Every once in a while, I get a text from an old high school friend, not saying hello, not saying they miss me but rather sending a more than embarrassing image of me, brace-face and all, from the depths of my Facebook page saying "lol remember when you looked like this?" Yes, Sammy, thanks to the permanency of the Internet, I will always remember.
Knowing what I know now, I wish I could hop into a time machine and warn my past self of the Internet's dangerous potential. Or even better, I wish I could go back even FURTHER and stall the invention of the Internet, at least until I hit puberty. With the knowledge of my name and access to the Internet, anyone can see the harsh reality that was my middle-school awkward stage. Of course, the permanency of the internet has its benefits. It enables you to rediscover long lost memories that can help rekindle an old friendship. But the depth of this digital archive can be very unforgiving. If a mistake is made over the Internet, it is not forgotten. Ctrl-Alt-Dlt all you want. That embarrassing snapchat of you at the fraternity’s Christmas party is not going anywhere. This unforgiving reality has cost people their jobs as well as their credibility. Take Kathy Griffin for example. Her bold enactment involving Trump's severed head was soon realized to be out of line, but removing this vulgar image from the public did not remove the plethora of screenshots and saves. Due to this viral slip-up, Kathy Griffin lost her job with CNN.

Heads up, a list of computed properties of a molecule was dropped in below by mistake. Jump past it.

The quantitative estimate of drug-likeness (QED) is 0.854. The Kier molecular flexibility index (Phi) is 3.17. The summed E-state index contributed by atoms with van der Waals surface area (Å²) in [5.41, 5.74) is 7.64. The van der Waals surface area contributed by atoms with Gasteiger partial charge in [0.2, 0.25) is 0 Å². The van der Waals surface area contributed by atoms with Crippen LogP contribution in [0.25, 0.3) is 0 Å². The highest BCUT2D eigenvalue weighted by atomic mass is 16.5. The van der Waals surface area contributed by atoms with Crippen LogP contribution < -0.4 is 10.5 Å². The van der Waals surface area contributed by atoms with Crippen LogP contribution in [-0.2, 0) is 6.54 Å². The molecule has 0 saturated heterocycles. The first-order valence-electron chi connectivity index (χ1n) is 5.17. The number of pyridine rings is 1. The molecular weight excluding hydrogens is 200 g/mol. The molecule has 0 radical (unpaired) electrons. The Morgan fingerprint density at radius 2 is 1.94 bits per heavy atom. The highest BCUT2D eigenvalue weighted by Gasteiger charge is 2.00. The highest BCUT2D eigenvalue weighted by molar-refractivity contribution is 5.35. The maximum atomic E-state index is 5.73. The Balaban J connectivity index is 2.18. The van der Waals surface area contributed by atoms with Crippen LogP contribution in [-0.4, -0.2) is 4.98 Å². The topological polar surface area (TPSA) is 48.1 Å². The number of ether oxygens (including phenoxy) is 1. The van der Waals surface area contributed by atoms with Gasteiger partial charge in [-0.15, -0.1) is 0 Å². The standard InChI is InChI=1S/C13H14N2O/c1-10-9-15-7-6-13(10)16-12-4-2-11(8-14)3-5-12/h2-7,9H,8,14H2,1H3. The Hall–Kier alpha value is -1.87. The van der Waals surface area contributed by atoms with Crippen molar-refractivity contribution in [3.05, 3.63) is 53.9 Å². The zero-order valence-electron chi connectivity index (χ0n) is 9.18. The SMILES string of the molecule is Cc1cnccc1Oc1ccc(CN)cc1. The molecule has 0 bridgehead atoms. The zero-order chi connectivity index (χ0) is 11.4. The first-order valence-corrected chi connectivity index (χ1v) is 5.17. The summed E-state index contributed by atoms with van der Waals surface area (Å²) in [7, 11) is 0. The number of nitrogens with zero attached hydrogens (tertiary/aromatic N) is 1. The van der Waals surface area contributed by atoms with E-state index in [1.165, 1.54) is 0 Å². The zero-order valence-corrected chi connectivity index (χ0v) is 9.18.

Thankfully, my past self was pretty tame and not too politically opinionated, so my old posts and pictures are pretty harmless to the public, but due to their cringey nature, they're pretty harmful to me. In present day, I am definitely cautious with what I allow to be posted under my name. Colleges, recruiters and potential future bosses can access my social medias in an instant with just one search. Unless your name is "John Smith", assume your posts can be easily scouted. This PG standard can be difficult to maintain. There are many times I've wanted to rant to my Twitter followers and use some PG-13 choice words but haven't due to possible destruction of my reputation.
The Internet can be seen to resemble a petty 17 year-old girl. You can tell it gossip, in "private messages" or "vanishing snapchats", and beg it to keep quiet. But, it won't, because what would be the fun in that?
Kat Nance, a student in Jon Pfeiffer’s Fall 2018 Media Law class at Pepperdine University, wrote the above essay in response to the following question: Knowing that nothing can truly be deleted off the internet, think back to a time when you started using social media. Would your approach to social media be different if you were starting over?